Sunday, December 16, 2007

Sharing Christmas with my son

About 5 in the afternoon on the 1st Sunday in December dad would take you in his white Austin Wolseley to Hamra Street to see the Christmas lights. He would park his car and take you to The Express café for some hot chocolate and a piece of fôret noire while you sat there watching the cars and passers by looking at the decorated shop windows. Once your cake safely tucked away in your belly, hands and mouth cleaned so that all evidence of you eating desert before diner disappears; he will zip up your anorak and take you on your magical Christmas tour.

A trip to “Toyland” (our humble version of FAO Schwartz) is a must; dad will be most attentive trying to see what catches your eye the most so that you might find it under the tree. Walking along the side walk you will encounter a few Santas wringing their bell and distributing candy, and if you ask why is there more than one, dad will tell you that those are Santa’s helpers paving the way for Christmas eve.

Back home, diner on the table, you make an effort to eat so that you don’t let mum on your secret adventure. All is merry and joyful. Around the diner table there are no talk of a vacant presidency, car bombs, Syrians, Aoun, Hizbollah…etc; the only heated argument is that your dad might have brought you back a tad passed your curfew.

The following Sunday your aunt might take you again to Hamra street, but this time to a church where the choir sings to Jazz. Whilst she is praying you listen to the music and let the rhythm engulf your soul. Again another trip along the side walk filled with Santas and candy and a feeling of happiness and security.

The above is nothing but a small percentage of my Christmas memories. I will not share more with you, for I know that you will never have anything similar. Once you are old enough my son, and will read this text I would like to apologize in advance for the sadness you might feel. Hamra Street is no longer what it used to be, Lebanon is no longer.

I love you, and I am sorry.

Saturday, December 08, 2007

If Kipling was Lebanese

If you can keep your head when all about you

Are losing theirs and blaming it on politicians;

If you can trust no leader when all others blindly follow,

But make no allowance for their ignorance too;

If you can no longer wait, and is tired of waiting,

Or being lied about, then deal with the lies,

Or being hated just let them with their hating;

And yet you don’t compromise, nor give up:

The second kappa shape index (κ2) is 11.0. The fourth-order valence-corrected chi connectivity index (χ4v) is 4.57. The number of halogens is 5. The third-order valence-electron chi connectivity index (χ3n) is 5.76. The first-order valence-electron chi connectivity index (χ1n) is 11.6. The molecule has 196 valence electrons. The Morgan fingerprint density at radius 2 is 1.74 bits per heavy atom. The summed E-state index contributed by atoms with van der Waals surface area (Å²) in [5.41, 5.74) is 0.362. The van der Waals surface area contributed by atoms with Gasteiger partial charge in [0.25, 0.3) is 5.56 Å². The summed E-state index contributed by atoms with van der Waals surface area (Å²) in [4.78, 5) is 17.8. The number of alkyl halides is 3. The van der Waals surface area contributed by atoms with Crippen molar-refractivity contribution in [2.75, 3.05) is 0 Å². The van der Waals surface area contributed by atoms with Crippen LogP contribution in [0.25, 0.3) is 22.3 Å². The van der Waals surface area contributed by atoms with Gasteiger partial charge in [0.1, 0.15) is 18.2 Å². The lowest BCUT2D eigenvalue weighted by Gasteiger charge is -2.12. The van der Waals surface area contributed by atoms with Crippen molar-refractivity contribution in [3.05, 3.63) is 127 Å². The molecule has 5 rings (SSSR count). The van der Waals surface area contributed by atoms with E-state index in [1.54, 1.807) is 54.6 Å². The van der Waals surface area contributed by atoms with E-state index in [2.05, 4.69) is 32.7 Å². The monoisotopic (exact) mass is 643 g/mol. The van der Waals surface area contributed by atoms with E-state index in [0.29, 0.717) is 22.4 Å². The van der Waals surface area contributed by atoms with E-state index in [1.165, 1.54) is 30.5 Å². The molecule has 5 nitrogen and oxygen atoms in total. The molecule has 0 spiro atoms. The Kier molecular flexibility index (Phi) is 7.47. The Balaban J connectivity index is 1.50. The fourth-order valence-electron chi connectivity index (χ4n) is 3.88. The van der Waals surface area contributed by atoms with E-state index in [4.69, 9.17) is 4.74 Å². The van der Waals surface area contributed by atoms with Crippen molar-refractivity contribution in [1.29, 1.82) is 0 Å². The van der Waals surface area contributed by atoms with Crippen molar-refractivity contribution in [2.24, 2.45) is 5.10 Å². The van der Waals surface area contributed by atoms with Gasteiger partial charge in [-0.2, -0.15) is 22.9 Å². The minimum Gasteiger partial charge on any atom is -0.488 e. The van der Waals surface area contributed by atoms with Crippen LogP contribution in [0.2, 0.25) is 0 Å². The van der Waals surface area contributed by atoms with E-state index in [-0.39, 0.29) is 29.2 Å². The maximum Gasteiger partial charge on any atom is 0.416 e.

If you can make your voice heard, and never shy away;

If you can think, and not let others think for you;

If you can meet with slogans and promises

And eradicate those two impostors with a swift blow,

If you can apply onto you that patriotism you profess

Unshaken by various attempts to demean or diminish it,

Or watch others bargain with the souls of those who fell,

And never think that you can leave it to history books;

If you can talk with crowds and keep your virtue,

Or walk alongside men, but not follow blindly,

If neither foes nor friends you lend your trust to,

If some men count with you, but none too much;

If you can cherish this Biblical land and protect it with your blood,

Yours is dignified life and all that it entails,

And – which is more—you’ll be Lebanese my son !

Tuesday, December 04, 2007

Schizophrenia at its best!

The following is not what I stand for, but it stems from a deep sentiment of frustration and guilt. It is nothing but my own cowardly way to vent my anger.

Frustration for realizing that all efforts spent towards a dignified and free Lebanon has gone to waist; and guilt for having brought my son from his safe haven to the land of struggle and strife.

The following is no political analysis, it was never my forte.

The following is part of my belief in the legend of the Knights of the Round Table, and my way to justify the evil that still lurks within my soul (although a contradiction). A mask I have put on in order to excuse what I witnessed and participated in during the war.

Tout comme l’a dit Moustaki dans la marche de Sacco et Vanzetti, ou même dans ‘’le déserteur’’ de Boris Vian ; quoi qu’on prétend être pacifiste notre bonté a ses limites (opinion personnel).